The re-imagined workplace

Hewlett Packard Enterprise MD Maeve Culloty on the pandemic, remote working, connectivity and HPE solutions to transform the re-imagined workplace.

When the pandemic first started to spread in early 2020, business leaders were not concerned about what their workplaces would look like in the 2030s. They were focused on making it through the first wave of disruption: Get team members working remotely; keep people safe; keep the business running.

Now, approaching the end of 2020, leaders are still dealing with the pandemic’s effects. At the same time, they’re starting to look ahead. They’ve learned how to adjust to a new mode of work and tested out new practices. In some cases, the pandemic has changed the way organisations think about the workplace. In other cases, it has simply accelerated workplace transformations that were already underway. Either way, these leaders are now ready to reimagine the workplace of the future.

What’s it going to look like? What will change? How will businesses’ responses to the current pandemic reshape the way they work in the 2030s and beyond? How will employees experience change? What will success look like for those embarking on the journey of transforming the workplace? These are all questions that need to be answered.

“It’s been an intense business transition for many of our customers,” says Maeve Culloty, MD, HPE in Ireland. “The pandemic has thrust HPE into the frontline, helping to keep many organisations, including local governments around the world operating remotely. The future everyone talked about before the pandemic is now here ahead of schedule,” Culloty says. “Two years ago, HPE predicted the enterprise of the future as edge-centric, cloud-enabled and data driven. Today, that’s no longer a prediction. It is a reality.

“Just a year ago, the true possibility of remote working seemed a long way off,” says Culloty. “Now, according to a Fórsa study, 80 per cent of employees say, even post-pandemic, they want to keep working from home, even if it’s just a few days a week.”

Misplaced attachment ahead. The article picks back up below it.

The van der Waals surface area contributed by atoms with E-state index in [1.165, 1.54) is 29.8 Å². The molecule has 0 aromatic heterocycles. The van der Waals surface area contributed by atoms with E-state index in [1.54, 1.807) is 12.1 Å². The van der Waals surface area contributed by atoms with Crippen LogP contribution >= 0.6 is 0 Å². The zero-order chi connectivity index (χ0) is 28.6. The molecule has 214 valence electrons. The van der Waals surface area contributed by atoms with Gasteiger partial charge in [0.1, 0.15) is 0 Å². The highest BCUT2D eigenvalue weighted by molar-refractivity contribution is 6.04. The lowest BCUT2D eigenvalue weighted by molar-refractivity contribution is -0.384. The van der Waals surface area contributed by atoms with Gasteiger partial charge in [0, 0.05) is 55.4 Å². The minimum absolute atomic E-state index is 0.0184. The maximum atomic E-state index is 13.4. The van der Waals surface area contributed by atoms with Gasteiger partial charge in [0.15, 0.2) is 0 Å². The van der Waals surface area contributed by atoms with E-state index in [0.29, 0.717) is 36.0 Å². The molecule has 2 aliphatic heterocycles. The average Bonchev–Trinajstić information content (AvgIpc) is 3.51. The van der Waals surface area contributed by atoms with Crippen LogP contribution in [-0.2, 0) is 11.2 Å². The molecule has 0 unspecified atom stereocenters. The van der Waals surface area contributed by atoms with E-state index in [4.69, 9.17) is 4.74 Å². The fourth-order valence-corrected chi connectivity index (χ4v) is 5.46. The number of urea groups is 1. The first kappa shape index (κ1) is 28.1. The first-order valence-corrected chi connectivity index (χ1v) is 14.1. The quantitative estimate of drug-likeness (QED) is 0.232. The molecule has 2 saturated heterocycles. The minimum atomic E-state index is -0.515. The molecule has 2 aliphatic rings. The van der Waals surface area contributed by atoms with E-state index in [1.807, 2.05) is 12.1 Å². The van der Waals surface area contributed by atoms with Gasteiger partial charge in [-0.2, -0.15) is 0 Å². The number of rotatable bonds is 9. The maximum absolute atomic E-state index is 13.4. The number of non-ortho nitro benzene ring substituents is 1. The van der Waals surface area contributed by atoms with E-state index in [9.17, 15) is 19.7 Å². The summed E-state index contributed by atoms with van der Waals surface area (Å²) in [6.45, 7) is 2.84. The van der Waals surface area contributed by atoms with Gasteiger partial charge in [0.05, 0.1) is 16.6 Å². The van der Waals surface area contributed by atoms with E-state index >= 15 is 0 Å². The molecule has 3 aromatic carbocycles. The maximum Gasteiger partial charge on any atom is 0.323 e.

The transition to the re-imagined workplace is future proofed with HPE’s VDI (Virtual Desktop Infrastructure) offering, according to Culloty. “VDI can be roughly defined as a desktop running on a server in a data-centre that can be accessed from virtually any device,” she says.

The promise, of course, is connectivity. Customer organisations are able to create high-performance virtual computer environments. With newly designed VDI configurations optimised for each type of remote public sector worker.

With HPE GreenLake, HPE’s elastic-as-a-service platform, for VDI, customers can select the type of workers they want to support in their organisation and the size of their remote workforce. Based on that, HPE offers customers the right set of technologies and delivers as-a-service solutions for each user type. The recently announced VDI configurations are optimised for each type of remote worker, including knowledge users, operational users and mixed users, and the right configuration is priced, built, and shipped in predefined sizes. Customers are billed monthly based on usage and can scale up or down as needed. This enables secure remote working optimized for all types of workers in the public and private sector.

“It helps to think of organisations and work types in three broad categories,” says Culloty.

The first are what are called knowledge worker environments. “In these, most tasks are desk based, think anything from tech to finance to architecture to admin. In many ways, these are the most amenable to developments like remote working, and it’s no surprise that Silicon Valley is embracing them. You may have heard people like Mark Zuckerburg or Jack Dorsey of Twitter envisage people not just working from home but in different states or even countries if they want to,” says Culloty.